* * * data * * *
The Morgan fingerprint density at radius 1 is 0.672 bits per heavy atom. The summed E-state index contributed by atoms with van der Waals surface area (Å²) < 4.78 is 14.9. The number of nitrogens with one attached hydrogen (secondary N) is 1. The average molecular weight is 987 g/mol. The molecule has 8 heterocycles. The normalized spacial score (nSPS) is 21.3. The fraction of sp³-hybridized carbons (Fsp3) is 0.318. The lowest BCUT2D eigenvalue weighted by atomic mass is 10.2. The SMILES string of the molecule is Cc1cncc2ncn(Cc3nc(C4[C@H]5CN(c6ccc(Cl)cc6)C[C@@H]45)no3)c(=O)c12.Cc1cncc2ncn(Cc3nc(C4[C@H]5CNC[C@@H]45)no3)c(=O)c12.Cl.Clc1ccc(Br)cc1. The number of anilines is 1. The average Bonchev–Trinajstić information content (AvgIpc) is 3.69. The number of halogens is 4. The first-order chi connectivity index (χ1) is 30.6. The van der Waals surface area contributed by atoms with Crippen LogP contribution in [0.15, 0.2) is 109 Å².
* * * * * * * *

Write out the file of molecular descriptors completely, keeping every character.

The Morgan fingerprint density at radius 1 is 0.672 bits per heavy atom. The summed E-state index contributed by atoms with van der Waals surface area (Å²) < 4.78 is 14.9. The number of nitrogens with one attached hydrogen (secondary N) is 1. The average molecular weight is 987 g/mol. The molecule has 8 heterocycles. The normalized spacial score (nSPS) is 21.3. The fraction of sp³-hybridized carbons (Fsp3) is 0.318. The lowest BCUT2D eigenvalue weighted by atomic mass is 10.2. The SMILES string of the molecule is Cc1cncc2ncn(Cc3nc(C4[C@H]5CN(c6ccc(Cl)cc6)C[C@@H]45)no3)c(=O)c12.Cc1cncc2ncn(Cc3nc(C4[C@H]5CNC[C@@H]45)no3)c(=O)c12.Cl.Clc1ccc(Br)cc1. The number of anilines is 1. The average Bonchev–Trinajstić information content (AvgIpc) is 3.69. The number of halogens is 4. The first-order chi connectivity index (χ1) is 30.6. The van der Waals surface area contributed by atoms with Crippen LogP contribution in [0.15, 0.2) is 109 Å².